A Cohabitation Agreement is a legal agreement put in place by a couple who have chosen to live together but are not married. The agreement allows the couple to enter into a legally binding contract that can help them safeguard their rights as a couple, while at the same time protecting their individual interest and assets. As the lives of cohabiting partners become more intertwined, it can be complicated to resolve issues if they split up or if one of the partners passes away.
In Illinois, unmarried couples do not have legal rights to each other’s assets just because they’ve lived together for many years. A cohabitation agreement details mutually agreed upon decisions regarding such things as ownership of property, household costs, inheritance, debts, spousal support, health care decisions, and allocation of shared assets if the relationship ends.
Legal Requirements for a Binding Cohabitation Agreement
The legal requirements for cohabitation agreements are much like the requirements of other valid contracts. The agreement should address all aspects of a couple’s life to avoid disputes while living together. Some of the key points that a couple should highlight when creating a cohabitation agreement include sharing incomes and expenses, management of shared credit cards and bank accounts, distribution of assets if the couple separates, payment of debts, determination of health care cover responsibility, and division of a shared home upon a breakup or death of a partner.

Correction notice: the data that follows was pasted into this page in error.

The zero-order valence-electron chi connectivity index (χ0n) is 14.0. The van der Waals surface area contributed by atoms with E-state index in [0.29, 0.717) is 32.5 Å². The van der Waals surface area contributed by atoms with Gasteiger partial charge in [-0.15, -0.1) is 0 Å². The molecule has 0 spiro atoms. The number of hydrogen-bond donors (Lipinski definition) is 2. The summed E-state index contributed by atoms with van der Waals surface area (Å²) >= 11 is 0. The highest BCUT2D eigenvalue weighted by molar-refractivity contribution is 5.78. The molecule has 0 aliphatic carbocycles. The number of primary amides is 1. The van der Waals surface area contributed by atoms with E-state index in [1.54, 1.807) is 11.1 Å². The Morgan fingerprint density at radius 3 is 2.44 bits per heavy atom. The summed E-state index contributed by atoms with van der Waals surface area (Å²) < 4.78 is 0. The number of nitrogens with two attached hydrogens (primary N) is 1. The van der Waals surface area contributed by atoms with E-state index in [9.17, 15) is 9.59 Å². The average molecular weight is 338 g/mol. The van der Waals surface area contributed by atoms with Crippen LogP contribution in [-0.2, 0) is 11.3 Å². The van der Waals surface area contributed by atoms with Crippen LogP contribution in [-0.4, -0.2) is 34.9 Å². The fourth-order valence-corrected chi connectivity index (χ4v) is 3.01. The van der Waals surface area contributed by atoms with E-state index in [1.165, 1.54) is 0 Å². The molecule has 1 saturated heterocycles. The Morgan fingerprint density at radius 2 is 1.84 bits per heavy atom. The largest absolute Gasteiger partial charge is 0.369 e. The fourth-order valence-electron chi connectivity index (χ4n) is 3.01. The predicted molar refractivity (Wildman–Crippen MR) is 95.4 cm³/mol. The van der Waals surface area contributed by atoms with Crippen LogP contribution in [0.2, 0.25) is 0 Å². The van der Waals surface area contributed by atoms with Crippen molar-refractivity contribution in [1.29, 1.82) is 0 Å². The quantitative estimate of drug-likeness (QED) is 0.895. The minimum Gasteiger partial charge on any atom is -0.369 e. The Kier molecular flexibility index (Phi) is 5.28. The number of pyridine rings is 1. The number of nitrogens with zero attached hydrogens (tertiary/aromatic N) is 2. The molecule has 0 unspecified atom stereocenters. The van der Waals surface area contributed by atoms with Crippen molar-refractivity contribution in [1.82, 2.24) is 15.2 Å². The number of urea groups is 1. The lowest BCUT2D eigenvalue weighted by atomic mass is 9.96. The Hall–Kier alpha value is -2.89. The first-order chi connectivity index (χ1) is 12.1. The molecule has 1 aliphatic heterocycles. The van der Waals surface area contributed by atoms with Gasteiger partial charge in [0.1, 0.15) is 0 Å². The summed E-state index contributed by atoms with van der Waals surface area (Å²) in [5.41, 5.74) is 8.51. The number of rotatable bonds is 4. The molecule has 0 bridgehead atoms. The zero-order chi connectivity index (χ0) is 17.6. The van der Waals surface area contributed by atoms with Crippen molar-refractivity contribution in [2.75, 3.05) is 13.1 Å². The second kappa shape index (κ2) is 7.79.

The cohabitation agreement can also include agreements concerning financial support during and after the relationship and determination on child custody, support, or visitation rights (although the court can decide differently based on what’s in the child’s best interests). The couple can also create advanced health care directives to allow them to make decisions about the other’s health in case of incapacity.
What if Cohabiting Couples Get Married?
If the cohabitants get married, the cohabitation agreement will cease to exist because the couple becomes subject to matrimonial law. Marriage means that the court has the power to make decisions on property division in the event of divorce. The decision will be based on numerous factors, including sharing, needs, and equality. However, the couple can decide to change the cohabitation agreement into a prenuptial agreement before they get married to help retain some of the protection offered by the original contract.Go Back <<